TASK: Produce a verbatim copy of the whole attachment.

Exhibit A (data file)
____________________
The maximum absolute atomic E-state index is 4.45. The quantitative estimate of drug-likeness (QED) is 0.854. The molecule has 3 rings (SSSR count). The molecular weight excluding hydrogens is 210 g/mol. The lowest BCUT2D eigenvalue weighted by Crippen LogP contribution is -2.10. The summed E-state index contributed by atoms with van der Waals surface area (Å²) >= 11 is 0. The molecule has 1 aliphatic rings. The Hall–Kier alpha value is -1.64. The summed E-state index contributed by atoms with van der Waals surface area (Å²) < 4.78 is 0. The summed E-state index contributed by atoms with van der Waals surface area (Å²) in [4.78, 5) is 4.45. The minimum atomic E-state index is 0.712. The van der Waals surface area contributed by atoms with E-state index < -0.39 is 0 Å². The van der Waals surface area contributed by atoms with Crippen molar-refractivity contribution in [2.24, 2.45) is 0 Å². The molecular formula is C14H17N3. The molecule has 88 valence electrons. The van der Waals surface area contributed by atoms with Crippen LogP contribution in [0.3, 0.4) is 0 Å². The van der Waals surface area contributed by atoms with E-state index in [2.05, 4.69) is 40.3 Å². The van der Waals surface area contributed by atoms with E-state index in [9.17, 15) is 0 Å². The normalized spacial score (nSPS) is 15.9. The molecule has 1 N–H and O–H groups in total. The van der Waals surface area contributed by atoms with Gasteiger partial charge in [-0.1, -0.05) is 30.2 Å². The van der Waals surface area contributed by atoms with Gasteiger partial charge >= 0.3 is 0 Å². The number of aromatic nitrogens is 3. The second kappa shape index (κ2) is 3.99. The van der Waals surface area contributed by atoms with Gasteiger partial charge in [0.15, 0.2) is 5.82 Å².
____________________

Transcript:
The maximum absolute atomic E-state index is 4.45. The quantitative estimate of drug-likeness (QED) is 0.854. The molecule has 3 rings (SSSR count). The molecular weight excluding hydrogens is 210 g/mol. The lowest BCUT2D eigenvalue weighted by Crippen LogP contribution is -2.10. The summed E-state index contributed by atoms with van der Waals surface area (Å²) >= 11 is 0. The molecule has 1 aliphatic rings. The Hall–Kier alpha value is -1.64. The summed E-state index contributed by atoms with van der Waals surface area (Å²) < 4.78 is 0. The summed E-state index contributed by atoms with van der Waals surface area (Å²) in [4.78, 5) is 4.45. The minimum atomic E-state index is 0.712. The van der Waals surface area contributed by atoms with E-state index < -0.39 is 0 Å². The van der Waals surface area contributed by atoms with Crippen molar-refractivity contribution in [2.24, 2.45) is 0 Å². The molecular formula is C14H17N3. The molecule has 88 valence electrons. The van der Waals surface area contributed by atoms with Crippen LogP contribution in [0.3, 0.4) is 0 Å². The van der Waals surface area contributed by atoms with E-state index in [2.05, 4.69) is 40.3 Å². The van der Waals surface area contributed by atoms with E-state index in [9.17, 15) is 0 Å². The normalized spacial score (nSPS) is 15.9. The molecule has 1 N–H and O–H groups in total. The van der Waals surface area contributed by atoms with Gasteiger partial charge in [-0.1, -0.05) is 30.2 Å². The van der Waals surface area contributed by atoms with Gasteiger partial charge >= 0.3 is 0 Å². The number of aromatic nitrogens is 3. The second kappa shape index (κ2) is 3.99. The van der Waals surface area contributed by atoms with Gasteiger partial charge in [0.15, 0.2) is 5.82 Å².